St John's Waterloo, SE1.
    This nineteenth century church has a vast crypt due tot he fact that the marshy ground on which it is built required deeper than usual foundations. The crypt is rarely open to the public but in it's day, it was used for the interments of the upper classes. The church was bombed during World War II and the crypt was more or less gutted. An open pipe in the floor of the crypt shows how close to the surface the water table lies, which is of great concern as the church is supported by 200 year old oak piles.

    Carmelite Monastery, Magpie Alley, EC4.
    Visible through a large picture window beneath a modern office building, are the remains of the Carmelite Order of the White Friars monastery. From 1253, the White Friars held a large plot of land between Fleet Street and the Thames, on which were built a church, cloisters, cemetery and herb and vegetable gardens. Following the Dissolution of the Monasteries by Henry VIII, the ruin you can see today was used as a coal cellar.

    St Pancras New Church, NW1.
    Crypt burials were always popular among London's well-to-do and continued to be so until they were banned in London in 1854. Up until then, 557 bodies had been interred in the church's crypt. The crypt also served as an air raid shelter during both World Wars and, today has been turned into an unusual but popular art gallery.

    St Bride's, Fleet Street.
    The crypt of St Bride's was such a popular place for burials, that, when his brother died Samuel Pepys had to bribe the sexton to 'justle together'; the bodies to make room. Evidence has been found that at least seven different churches have stood on this site dating back nearly 1,400 years and evidence of London's first community of Irish settlers has also been found here. Tours are held on Tuesdays afternoons between 3.00 - 4.30pm and cost £6.00 per person.

    Ministry of Defence, Whitehall, SW1.
    The last surviving remnant of Cardinal Wolsey's riverside palace at York Place, this unique Tudor crypt is not ordinarily open for public viewing. Following the acquisition of the palace by Henry VIII, it was incorporated into Whitehall Palace and became the King's private wine cellar. It survived the massive fire that destroyed Whitehall Palace in 1698, and was only re-discovered in the 1930's when work started on the new ministry building.

    St John Clerkenwell, EC1.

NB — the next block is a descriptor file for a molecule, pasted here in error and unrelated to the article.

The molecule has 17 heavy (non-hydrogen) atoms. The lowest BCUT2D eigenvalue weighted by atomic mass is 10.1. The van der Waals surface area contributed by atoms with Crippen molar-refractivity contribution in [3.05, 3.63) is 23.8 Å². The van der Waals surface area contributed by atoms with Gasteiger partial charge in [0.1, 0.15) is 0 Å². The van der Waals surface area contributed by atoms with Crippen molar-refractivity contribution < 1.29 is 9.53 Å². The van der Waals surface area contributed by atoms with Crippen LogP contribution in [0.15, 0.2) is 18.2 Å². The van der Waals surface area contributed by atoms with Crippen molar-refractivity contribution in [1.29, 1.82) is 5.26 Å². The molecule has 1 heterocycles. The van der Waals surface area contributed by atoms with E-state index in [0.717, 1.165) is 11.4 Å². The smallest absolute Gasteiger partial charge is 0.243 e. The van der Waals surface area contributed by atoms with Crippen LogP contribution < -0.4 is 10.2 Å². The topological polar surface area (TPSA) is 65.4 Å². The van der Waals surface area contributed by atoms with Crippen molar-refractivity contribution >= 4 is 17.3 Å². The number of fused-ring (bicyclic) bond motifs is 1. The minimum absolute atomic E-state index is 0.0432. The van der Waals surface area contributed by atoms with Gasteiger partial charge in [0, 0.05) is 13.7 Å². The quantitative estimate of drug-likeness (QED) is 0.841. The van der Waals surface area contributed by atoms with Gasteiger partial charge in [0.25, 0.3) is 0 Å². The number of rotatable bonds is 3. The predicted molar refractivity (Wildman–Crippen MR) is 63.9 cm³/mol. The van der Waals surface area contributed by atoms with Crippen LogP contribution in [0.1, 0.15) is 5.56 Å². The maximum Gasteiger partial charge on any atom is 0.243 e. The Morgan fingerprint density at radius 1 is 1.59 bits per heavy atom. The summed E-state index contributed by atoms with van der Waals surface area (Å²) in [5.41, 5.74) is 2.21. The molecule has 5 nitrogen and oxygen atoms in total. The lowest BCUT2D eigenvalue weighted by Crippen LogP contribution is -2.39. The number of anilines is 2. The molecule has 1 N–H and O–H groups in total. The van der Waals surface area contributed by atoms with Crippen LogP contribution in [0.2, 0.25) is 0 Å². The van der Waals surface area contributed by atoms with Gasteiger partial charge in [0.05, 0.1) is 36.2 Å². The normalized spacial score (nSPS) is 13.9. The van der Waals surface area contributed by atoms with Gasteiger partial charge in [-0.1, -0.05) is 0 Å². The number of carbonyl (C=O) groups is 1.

St John's Clerkenwell is one of the few survivors of Henry Viii's ransacking and destruction of the monasteries. The church's famous St John's Gate was built in 1504 and formed part of the Clerkenwell Priory, the English wing of the Knights Hospitallers of St John of Jerusalem. In later years it became a tavern and then the headquarters for the St John Ambulance Association. The church was badly damaged by bombing in 1940 and was substantially rebuilt. Because of this, the Norman crypt of the nearby church of St John is now the oldest and most original remaining part of the priory. The church itself has been much restored, but escaped destruction during the Dissolution of the Monasteries because Henry VIII used it to store his hunting tents.

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    The Case of the Missing Rivers

    by HackneyBird Written Mar 9, 2014

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    The rapid expansion of London from medieval times onwards meant that once clear, sparkling streams quickly turned into open sewers and were then converted into closed ones. Their names are often commemorated in the streets and areas above, meaning their sources can be traced although the rivers are rarely, if ever seen.

    Earl's Sluice.
    The Earl's Sluice rises near Denmark Hill and flows into the Thames at Rotherhithe after joining the River Peck (which gives its name to Peckham). The mouth of Earl's Sluice is by Surrey Quays, where in days of old, whalers used to moor. It is named after Robert Fitzroy, an illegitimate some of Henry I.

    The Effra.
    The Effra flowed from Upper Norwood through Dulwich and Brockwell Park into Brixton and under Oval Tube Station. It joins the Thames at Vauxhall, but this small stream doesn't do justice to its name, which is a Celtic word meaning 'torrent'.

    The Fleet.
    The Fleet, the most famous of the missing rivers rises on Hampstead Heath (near the bathing ponds) and flows downhill via King's Cross, Holborn and Clerkenwell to join the Thames at Blackfriars. The name is from the Anglo-Saxon for estuary - 'fleot'.